social engineering

What is Social Engineering?

Social Engineering is a term used to describe an attempt to manipulate people into performing actions or divulging confidential information.

What Social Engineering Can Do

It can gain unauthorized access to information systems. For instance, by tricking users into divulging confidential information such as login names and passwords. In addition, social engineering can be used to trick users. For example, into installing Trojan horse programs or other malware on their systems. 

Moreover, others define social engineering as “a technique of psychological manipulation that is used to deceive users into giving up access credentials; or performing actions they would not otherwise perform.”

What are the Goals of Social Engineering?

Social engineers generally aim to gather the information that they can use to gain access to networks or systems. They also may try to trick people into installing malware on their computers or revealing confidential information such as passwords. 

Once they have obtained this information, they will try and break into or otherwise exploit systems or networks. For example, hackers have used social engineering to trick people into installing malicious software on their computers. 

This software records keystrokes. So that hackers can obtain usernames and passwords for online banking accounts and other financial websites. As well as email accounts at which users generally receive sensitive financial information. Such as credit card numbers and bank account access codes.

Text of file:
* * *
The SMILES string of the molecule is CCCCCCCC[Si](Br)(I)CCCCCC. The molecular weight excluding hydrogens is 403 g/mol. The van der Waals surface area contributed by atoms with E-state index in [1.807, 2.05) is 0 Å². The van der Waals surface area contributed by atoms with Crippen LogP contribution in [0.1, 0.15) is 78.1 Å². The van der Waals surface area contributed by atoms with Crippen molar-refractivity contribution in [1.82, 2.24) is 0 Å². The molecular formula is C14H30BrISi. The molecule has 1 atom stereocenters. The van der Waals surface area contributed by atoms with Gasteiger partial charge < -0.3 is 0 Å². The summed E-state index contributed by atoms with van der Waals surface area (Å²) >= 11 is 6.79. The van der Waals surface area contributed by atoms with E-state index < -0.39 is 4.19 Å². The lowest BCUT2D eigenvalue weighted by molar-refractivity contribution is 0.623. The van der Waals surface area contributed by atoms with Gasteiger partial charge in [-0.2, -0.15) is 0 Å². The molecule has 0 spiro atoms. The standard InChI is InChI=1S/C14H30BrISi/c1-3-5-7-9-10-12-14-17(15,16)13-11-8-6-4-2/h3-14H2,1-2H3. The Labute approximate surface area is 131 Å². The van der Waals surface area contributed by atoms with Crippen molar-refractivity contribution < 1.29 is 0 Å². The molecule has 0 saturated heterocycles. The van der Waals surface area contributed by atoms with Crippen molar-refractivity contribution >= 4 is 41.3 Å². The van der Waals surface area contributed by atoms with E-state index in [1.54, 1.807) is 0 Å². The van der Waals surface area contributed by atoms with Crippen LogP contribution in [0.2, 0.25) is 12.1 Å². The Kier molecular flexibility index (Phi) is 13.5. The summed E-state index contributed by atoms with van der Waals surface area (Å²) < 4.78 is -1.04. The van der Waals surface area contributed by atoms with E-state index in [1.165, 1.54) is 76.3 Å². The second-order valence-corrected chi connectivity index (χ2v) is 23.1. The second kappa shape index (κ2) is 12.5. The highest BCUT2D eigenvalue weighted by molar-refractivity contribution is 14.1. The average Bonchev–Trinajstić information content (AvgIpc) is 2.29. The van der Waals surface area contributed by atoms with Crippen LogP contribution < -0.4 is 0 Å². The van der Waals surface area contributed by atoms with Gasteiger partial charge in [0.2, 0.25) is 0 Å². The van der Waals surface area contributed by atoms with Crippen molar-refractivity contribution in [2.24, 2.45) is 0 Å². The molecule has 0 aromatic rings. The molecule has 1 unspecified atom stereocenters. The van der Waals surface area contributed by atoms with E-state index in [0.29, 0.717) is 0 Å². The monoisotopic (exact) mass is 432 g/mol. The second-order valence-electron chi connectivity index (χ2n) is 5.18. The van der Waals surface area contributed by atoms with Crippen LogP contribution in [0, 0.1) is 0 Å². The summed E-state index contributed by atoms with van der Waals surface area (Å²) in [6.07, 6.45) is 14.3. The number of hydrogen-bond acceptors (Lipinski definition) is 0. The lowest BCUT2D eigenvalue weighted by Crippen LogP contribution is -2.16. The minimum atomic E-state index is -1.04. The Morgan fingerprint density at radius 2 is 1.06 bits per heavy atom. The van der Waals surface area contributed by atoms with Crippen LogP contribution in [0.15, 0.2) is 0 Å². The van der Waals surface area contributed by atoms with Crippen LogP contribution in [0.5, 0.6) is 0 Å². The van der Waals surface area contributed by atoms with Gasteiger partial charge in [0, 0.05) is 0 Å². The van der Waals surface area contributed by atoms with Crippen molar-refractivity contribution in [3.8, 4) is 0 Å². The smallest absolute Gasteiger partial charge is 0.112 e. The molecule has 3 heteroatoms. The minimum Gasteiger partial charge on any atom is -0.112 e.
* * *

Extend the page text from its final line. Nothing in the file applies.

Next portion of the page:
However, social engineers will also conduct social engineering attacks simply for their amusement or for self-publicity, often publishing stories about their attacks in various forums on the internet. 

Others do simply for enjoyment.

Social engineers may also use social engineering attacks simply because they enjoy deceiving people. For example, one report described how an 11-year-old boy broke into his high school’s computer system using a fake email message that appeared to be from his school principal requesting login credentials for the system. 

Besides, the boy had learned how to circumvent school filters that blocked students from playing games during class time by using a proxy server at home and he used this knowledge to impersonate his principal requesting the login credentials from teachers and staff members using their work email addresses.

How is Social Engineering Attacks Conducted?

Social engineering attacks are generally with some form of human interaction; whether in person or via telephone or other electronic means. For instance, such as instant messaging over the internet; or sending an email message with a malicious attachment (see next section for more information about malicious attachments). 

Variety of Techniques

Social engineering attacks may be possible using a variety of techniques, including:

For example, a social engineer might call an employee of a business claiming to be from the company’s IT department and ask for login credentials for the company’s computer system. Or, they might send an email message that includes a link to what appears to be a legitimate website. 

However, the link leads to a website controlled by the social engineer where malicious software is downloaded onto the computers of people who click on the link. 

In another example, social engineers may try to trick employees into giving away information about the company that they should not have access to. For example, they might pose as customers asking employees sensitive questions about their employer’s products or services. 

Or they may pose as security personnel and call employees telling them that there is a security breach at the company; and that it has been traced back to one of their computers. They will then try to trick the employee into revealing information about their computer system so that they can gain access to it. 

Finally, social engineers may also use physical means to attack networks and systems, such as trespassing onto corporate or government property and breaking into buildings to install malicious software on computer systems or steal documents that contain sensitive information. 

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